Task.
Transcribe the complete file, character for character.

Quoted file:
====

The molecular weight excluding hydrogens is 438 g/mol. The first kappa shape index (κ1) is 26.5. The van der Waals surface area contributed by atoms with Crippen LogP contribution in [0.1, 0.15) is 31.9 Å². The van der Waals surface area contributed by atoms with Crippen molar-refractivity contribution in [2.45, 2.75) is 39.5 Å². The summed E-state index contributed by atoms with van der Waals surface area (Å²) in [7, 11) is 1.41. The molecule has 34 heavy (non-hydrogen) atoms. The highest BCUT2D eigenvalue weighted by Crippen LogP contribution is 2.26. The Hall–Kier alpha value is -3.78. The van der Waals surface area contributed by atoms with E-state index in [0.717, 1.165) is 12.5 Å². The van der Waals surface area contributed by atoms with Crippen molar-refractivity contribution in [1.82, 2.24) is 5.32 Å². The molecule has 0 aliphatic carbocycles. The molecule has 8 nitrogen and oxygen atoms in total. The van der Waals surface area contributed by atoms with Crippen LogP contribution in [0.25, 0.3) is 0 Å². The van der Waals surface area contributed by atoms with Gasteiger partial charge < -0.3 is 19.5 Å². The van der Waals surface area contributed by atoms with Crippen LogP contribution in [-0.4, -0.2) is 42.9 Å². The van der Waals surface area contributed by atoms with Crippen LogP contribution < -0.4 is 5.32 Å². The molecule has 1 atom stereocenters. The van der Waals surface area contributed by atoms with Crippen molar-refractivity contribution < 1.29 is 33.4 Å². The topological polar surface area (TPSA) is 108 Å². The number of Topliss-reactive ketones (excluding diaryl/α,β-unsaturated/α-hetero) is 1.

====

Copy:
The molecular weight excluding hydrogens is 438 g/mol. The first kappa shape index (κ1) is 26.5. The van der Waals surface area contributed by atoms with Crippen LogP contribution in [0.1, 0.15) is 31.9 Å². The van der Waals surface area contributed by atoms with Crippen molar-refractivity contribution in [2.45, 2.75) is 39.5 Å². The summed E-state index contributed by atoms with van der Waals surface area (Å²) in [7, 11) is 1.41. The molecule has 34 heavy (non-hydrogen) atoms. The highest BCUT2D eigenvalue weighted by Crippen LogP contribution is 2.26. The Hall–Kier alpha value is -3.78. The van der Waals surface area contributed by atoms with E-state index in [0.717, 1.165) is 12.5 Å². The van der Waals surface area contributed by atoms with Crippen molar-refractivity contribution in [1.82, 2.24) is 5.32 Å². The molecule has 0 aliphatic carbocycles. The molecule has 8 nitrogen and oxygen atoms in total. The van der Waals surface area contributed by atoms with Crippen LogP contribution in [0.25, 0.3) is 0 Å². The van der Waals surface area contributed by atoms with Gasteiger partial charge < -0.3 is 19.5 Å². The van der Waals surface area contributed by atoms with Crippen LogP contribution in [-0.4, -0.2) is 42.9 Å². The van der Waals surface area contributed by atoms with Crippen LogP contribution < -0.4 is 5.32 Å². The molecule has 1 atom stereocenters. The van der Waals surface area contributed by atoms with Crippen molar-refractivity contribution < 1.29 is 33.4 Å². The topological polar surface area (TPSA) is 108 Å². The number of Topliss-reactive ketones (excluding diaryl/α,β-unsaturated/α-hetero) is 1.